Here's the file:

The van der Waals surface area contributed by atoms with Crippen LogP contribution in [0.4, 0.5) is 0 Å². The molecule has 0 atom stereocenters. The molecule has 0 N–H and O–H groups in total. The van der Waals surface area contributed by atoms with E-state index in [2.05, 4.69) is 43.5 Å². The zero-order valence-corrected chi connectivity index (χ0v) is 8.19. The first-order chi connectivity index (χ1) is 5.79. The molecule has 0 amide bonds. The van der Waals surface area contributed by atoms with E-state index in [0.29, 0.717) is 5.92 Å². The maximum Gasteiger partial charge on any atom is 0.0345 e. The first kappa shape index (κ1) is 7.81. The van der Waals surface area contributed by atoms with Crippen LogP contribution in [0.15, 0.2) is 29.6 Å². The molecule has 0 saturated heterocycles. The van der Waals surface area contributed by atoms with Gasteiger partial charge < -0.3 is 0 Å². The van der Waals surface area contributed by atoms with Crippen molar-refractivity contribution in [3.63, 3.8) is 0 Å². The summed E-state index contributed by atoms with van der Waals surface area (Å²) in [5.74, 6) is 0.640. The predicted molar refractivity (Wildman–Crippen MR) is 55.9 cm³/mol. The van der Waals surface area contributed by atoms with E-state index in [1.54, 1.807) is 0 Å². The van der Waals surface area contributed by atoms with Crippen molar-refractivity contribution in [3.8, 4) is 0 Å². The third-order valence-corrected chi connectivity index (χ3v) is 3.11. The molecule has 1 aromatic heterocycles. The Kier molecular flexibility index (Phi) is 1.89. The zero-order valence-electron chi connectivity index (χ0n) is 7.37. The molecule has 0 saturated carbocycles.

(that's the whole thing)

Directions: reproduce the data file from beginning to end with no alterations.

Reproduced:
The van der Waals surface area contributed by atoms with Crippen LogP contribution in [0.4, 0.5) is 0 Å². The molecule has 0 atom stereocenters. The molecule has 0 N–H and O–H groups in total. The van der Waals surface area contributed by atoms with E-state index in [2.05, 4.69) is 43.5 Å². The zero-order valence-corrected chi connectivity index (χ0v) is 8.19. The first-order chi connectivity index (χ1) is 5.79. The molecule has 0 amide bonds. The van der Waals surface area contributed by atoms with E-state index in [0.29, 0.717) is 5.92 Å². The maximum Gasteiger partial charge on any atom is 0.0345 e. The first kappa shape index (κ1) is 7.81. The van der Waals surface area contributed by atoms with Crippen LogP contribution in [0.15, 0.2) is 29.6 Å². The molecule has 0 saturated heterocycles. The van der Waals surface area contributed by atoms with Gasteiger partial charge < -0.3 is 0 Å². The van der Waals surface area contributed by atoms with Crippen molar-refractivity contribution in [3.63, 3.8) is 0 Å². The summed E-state index contributed by atoms with van der Waals surface area (Å²) in [5.74, 6) is 0.640. The predicted molar refractivity (Wildman–Crippen MR) is 55.9 cm³/mol. The van der Waals surface area contributed by atoms with E-state index in [1.54, 1.807) is 0 Å². The van der Waals surface area contributed by atoms with Crippen molar-refractivity contribution in [3.8, 4) is 0 Å². The third-order valence-corrected chi connectivity index (χ3v) is 3.11. The molecule has 1 aromatic heterocycles. The Kier molecular flexibility index (Phi) is 1.89. The zero-order valence-electron chi connectivity index (χ0n) is 7.37. The molecule has 0 saturated carbocycles.